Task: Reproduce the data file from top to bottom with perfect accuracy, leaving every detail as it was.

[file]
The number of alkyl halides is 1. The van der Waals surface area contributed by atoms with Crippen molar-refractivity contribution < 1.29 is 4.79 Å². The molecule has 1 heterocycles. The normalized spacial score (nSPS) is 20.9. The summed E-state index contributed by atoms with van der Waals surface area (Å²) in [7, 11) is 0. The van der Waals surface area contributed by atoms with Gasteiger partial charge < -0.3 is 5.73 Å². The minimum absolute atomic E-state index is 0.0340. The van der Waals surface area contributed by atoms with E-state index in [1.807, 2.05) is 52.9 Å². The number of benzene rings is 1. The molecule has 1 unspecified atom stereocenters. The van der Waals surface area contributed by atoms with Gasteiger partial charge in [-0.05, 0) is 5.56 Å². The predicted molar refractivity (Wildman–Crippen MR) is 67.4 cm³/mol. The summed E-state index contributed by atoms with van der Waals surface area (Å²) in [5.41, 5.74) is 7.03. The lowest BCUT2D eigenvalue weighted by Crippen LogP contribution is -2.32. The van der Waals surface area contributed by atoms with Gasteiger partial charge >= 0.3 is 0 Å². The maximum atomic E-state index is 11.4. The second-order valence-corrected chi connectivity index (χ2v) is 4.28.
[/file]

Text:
The number of alkyl halides is 1. The van der Waals surface area contributed by atoms with Crippen molar-refractivity contribution < 1.29 is 4.79 Å². The molecule has 1 heterocycles. The normalized spacial score (nSPS) is 20.9. The summed E-state index contributed by atoms with van der Waals surface area (Å²) in [7, 11) is 0. The van der Waals surface area contributed by atoms with Gasteiger partial charge < -0.3 is 5.73 Å². The minimum absolute atomic E-state index is 0.0340. The van der Waals surface area contributed by atoms with E-state index in [1.807, 2.05) is 52.9 Å². The number of benzene rings is 1. The molecule has 1 unspecified atom stereocenters. The van der Waals surface area contributed by atoms with Gasteiger partial charge in [-0.05, 0) is 5.56 Å². The predicted molar refractivity (Wildman–Crippen MR) is 67.4 cm³/mol. The summed E-state index contributed by atoms with van der Waals surface area (Å²) in [5.41, 5.74) is 7.03. The lowest BCUT2D eigenvalue weighted by Crippen LogP contribution is -2.32. The van der Waals surface area contributed by atoms with Gasteiger partial charge >= 0.3 is 0 Å². The maximum atomic E-state index is 11.4. The second-order valence-corrected chi connectivity index (χ2v) is 4.28.